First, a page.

I read a meme recently that said: “Whether it’s friendship or relationship all bonds are built on trust. Without it you have nothing.”
But in a day when no one seems trust-worthy—how do we do it?
Lincoln Chaffe said, “Trust is built with consistency.”
I believe it is also developed through discerning. Discerning who can be trusted, when, and why.
We trust individuals, corporations, friends, physicians all at different levels and for different reasons.
But we need first to learn to trust ourselves—our intuition, gut, intellect, resources. We need to learn to trust the process.
We need to learn to trust that the truth will rise to the surface, and that is often the process…and it often takes time to rise.
And we need to learn we can trust God. Several times in both the Old and New Testaments there is invitation to test and trust God. Work through his promises and see if he doesn’t come through.
Trust is like a muscle. You have the potential…you just need to exercise it.
In darkness we often find fear. Not seeing…not knowing. Where should we go? What lurks beyond our sight? Panic!
What if God is leading us to a new place of trust…in him?
What if instead of panic and fear that pushes us to run—a foolish choice at best since we cannot see where we are going—God wants us to sit still?
This morning I had a conversation with another believer who was describing how God pushed aside her daily To Do list and offerered her his instead.
And there was only one thing on it.
What if God is inviting us to set aside our busyness and multi-tasking ways and do his one thing?
What if we got still in the darkness—the unknown—believe God’s word and promise, and just wait until he showed us the next step to take?
May the God of hope fill you with all joy and peace as you trust in him, so that you may overflow with hope by the power of the Holy Spirit (Romans 15:13)
Submitting. Not a popular word or concept. It draws pictures in the mind of quitting and weakness, failure and loss. To modern sensibilities, submission is archaic and dangerous. Many couples have responded so strongly against the concept, they remove it from their marriage vows.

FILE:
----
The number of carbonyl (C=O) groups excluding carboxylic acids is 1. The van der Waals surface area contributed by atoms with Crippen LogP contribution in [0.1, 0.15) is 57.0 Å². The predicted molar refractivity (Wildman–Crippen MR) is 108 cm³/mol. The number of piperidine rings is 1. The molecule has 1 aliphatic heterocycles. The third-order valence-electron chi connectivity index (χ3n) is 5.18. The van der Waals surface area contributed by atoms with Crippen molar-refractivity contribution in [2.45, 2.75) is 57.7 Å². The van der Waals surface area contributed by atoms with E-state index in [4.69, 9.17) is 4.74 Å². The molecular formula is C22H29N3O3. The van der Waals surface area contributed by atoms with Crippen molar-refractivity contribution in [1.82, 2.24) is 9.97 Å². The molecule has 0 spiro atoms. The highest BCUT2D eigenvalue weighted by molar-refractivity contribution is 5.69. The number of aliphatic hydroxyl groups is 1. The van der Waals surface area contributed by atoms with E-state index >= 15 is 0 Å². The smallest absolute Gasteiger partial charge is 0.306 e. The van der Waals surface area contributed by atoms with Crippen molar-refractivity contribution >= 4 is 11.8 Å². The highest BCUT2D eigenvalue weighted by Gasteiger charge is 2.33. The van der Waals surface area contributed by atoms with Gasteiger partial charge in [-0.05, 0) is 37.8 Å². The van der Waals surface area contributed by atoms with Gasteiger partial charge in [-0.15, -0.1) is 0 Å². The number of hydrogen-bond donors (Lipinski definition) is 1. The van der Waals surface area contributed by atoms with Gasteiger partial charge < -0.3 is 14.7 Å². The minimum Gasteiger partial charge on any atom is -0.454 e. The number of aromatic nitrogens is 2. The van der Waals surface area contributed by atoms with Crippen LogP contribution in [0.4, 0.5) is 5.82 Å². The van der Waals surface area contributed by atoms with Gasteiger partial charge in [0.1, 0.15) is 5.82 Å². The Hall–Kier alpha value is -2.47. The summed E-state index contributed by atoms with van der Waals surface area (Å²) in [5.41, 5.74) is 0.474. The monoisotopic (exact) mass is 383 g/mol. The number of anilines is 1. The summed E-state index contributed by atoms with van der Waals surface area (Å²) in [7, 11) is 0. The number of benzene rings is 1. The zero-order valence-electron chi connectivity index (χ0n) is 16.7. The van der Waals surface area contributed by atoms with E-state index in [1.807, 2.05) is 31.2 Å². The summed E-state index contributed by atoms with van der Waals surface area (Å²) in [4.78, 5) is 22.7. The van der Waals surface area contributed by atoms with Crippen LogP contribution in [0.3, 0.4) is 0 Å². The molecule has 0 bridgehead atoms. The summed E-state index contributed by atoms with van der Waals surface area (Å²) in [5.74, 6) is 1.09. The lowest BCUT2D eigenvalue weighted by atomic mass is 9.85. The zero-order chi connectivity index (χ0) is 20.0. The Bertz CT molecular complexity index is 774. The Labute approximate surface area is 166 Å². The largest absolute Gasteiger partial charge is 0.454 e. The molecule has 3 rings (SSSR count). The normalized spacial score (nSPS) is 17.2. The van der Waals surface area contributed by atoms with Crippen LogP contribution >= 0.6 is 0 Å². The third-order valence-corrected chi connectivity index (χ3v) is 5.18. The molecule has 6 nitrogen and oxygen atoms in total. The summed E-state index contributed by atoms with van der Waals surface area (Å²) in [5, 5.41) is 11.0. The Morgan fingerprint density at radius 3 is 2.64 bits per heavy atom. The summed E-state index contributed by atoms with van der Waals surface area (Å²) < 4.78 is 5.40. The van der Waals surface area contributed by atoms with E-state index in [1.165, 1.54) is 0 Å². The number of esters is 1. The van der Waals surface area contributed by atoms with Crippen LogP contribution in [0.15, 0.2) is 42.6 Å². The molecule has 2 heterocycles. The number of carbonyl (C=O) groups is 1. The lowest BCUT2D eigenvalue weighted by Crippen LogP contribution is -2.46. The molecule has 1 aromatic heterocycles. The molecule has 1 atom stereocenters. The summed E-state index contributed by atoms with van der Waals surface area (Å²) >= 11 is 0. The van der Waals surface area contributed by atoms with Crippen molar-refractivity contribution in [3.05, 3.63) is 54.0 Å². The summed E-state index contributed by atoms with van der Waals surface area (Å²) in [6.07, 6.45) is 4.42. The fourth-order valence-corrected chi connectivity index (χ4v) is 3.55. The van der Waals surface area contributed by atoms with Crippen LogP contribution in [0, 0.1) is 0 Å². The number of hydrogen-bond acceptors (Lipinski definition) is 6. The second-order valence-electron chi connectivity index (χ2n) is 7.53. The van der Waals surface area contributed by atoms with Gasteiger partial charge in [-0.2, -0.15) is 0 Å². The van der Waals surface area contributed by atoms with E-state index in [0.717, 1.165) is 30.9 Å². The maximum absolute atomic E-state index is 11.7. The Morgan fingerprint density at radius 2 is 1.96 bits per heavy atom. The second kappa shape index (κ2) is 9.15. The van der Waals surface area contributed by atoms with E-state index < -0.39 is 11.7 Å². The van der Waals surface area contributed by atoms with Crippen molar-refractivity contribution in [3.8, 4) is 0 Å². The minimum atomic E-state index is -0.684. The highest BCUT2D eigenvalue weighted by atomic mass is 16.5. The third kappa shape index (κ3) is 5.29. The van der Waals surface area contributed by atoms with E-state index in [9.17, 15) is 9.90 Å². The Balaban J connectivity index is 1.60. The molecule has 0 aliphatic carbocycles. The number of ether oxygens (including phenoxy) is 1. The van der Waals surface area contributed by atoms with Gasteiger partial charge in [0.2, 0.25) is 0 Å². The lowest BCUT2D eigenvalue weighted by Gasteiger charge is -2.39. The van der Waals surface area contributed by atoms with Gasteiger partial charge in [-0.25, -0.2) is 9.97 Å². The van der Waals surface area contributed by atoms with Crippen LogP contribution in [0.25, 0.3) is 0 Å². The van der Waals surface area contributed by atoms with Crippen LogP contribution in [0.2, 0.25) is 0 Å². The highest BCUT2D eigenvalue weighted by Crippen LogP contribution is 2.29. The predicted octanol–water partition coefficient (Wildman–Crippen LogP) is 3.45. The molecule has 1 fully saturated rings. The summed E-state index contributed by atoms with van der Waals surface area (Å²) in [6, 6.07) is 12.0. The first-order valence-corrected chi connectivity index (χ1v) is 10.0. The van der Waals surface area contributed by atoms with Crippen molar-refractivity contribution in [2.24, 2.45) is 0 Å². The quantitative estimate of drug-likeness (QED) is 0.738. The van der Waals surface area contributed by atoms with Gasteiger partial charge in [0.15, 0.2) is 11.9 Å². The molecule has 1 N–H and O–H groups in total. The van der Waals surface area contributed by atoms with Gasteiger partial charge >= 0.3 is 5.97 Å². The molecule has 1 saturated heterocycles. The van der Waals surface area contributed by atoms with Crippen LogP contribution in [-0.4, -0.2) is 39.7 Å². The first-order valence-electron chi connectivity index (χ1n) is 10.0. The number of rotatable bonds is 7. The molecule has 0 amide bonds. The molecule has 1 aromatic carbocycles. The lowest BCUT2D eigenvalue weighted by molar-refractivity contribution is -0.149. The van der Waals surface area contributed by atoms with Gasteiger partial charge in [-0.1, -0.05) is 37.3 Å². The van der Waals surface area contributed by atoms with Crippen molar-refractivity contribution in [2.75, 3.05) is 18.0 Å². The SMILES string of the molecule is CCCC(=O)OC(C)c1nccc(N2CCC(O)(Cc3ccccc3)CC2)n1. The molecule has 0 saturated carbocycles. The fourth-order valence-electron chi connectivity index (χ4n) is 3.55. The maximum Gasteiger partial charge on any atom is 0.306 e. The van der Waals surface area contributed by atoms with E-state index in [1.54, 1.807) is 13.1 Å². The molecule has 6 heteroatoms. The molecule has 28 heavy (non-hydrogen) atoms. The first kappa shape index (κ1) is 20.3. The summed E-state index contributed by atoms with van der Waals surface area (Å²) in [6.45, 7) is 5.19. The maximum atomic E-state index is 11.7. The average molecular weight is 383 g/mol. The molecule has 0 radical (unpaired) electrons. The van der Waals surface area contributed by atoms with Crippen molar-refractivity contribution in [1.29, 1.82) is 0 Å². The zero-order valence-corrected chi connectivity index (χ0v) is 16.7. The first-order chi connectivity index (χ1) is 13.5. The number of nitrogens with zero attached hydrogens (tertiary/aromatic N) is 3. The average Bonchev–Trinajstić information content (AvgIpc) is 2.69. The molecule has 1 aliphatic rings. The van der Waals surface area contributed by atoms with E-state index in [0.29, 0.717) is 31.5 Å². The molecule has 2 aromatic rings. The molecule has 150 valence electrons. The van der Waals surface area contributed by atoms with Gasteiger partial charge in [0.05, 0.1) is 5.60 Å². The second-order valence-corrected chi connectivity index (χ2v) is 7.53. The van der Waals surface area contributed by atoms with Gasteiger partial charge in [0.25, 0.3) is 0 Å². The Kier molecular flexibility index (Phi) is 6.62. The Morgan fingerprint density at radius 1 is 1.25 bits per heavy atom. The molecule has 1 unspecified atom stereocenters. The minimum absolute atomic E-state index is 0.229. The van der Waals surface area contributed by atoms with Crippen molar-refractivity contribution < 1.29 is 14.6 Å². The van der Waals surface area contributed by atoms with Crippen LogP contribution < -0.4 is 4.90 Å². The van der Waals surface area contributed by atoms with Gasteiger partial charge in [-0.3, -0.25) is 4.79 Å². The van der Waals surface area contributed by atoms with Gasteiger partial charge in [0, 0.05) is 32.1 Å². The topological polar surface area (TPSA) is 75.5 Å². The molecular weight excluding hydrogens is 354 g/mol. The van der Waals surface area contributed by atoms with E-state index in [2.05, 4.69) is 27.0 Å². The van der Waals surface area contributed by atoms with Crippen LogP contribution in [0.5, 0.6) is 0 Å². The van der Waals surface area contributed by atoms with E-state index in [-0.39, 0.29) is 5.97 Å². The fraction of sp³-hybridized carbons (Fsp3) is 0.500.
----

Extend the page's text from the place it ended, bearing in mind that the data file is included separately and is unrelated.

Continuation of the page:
Not only did Jesus include the concept in his paradigm of prayer (Lead us not into temptation), but when he looked out with compassion on the oppressed crowd, he invited them to take on his yoke and learn from him. His call to the disciples was an invitation to follow him. And then he told them that to follow him meant being willing to take up their cross daily and walk his way.
Submitting to a higher authority, following as he leads, learning his way, is woven into everything it means to carry his name, to be his.
So it should not be surprising to us that submission is linked inheritantly to submission. After all, we are asking someone else for something. In that action we are admitting we don’t have all the answers, direction, resources needed and are dependent upon another.
God has lead his people from the beginning: in the garden he walked with Adam and Eve; in the wilderness he led the nation to the Promise Land—using a cloud and a pillar of fire; and Jesus was always pointing his followers to a new way of living and believing.
The old hymn puts it well: Lord, I would place my hand in Thine, nor ever murmur nor repine; content, whatever lot I see, since ‘tis my God that leadeth me (Joseph Gilmore, “He Leadeth Me).
The story is told that when the theologian, Karl Barth, was asked to sum up his voluminous theological writings, he responded with, “Jesus loves me this I know for the Bible tells me so.”
I have a younger colleague who’s historical and theological knowledge blows me away. He is quite capable of using all the big words and complicated concepts…but he can also explain it to me—and I’m about as simple as they come.
There are those who are impressed and feed on the complicated: like a riddle needing to be solved, but there are those who long for the simple truth, the bottom line. Perhaps that is one of the reasons Jesus reached for a child and held them up as the paragon for faith.
When it’s all been said and done…and Jesus did just that…the truth that matters most is we are loved by the God of heaven who wants a relationship with us, wants to bless us, wants to bring us joy. He knows our name and our frame.
Why do we have to make it any more complicated than that?
Are you a disciple, a Christian, a believer, a seeker, a servant, or a Christ-follower?
Some folks who for a long time have identified themselves as Christians, have backed away from the label to avoid what they perceive as a negative perception in the media and modern mind.
More important than the label we wear is the truth that flows in our living.
I am thankful to be among the many choosing to continue the work of Jesus…simply…peacefully…together.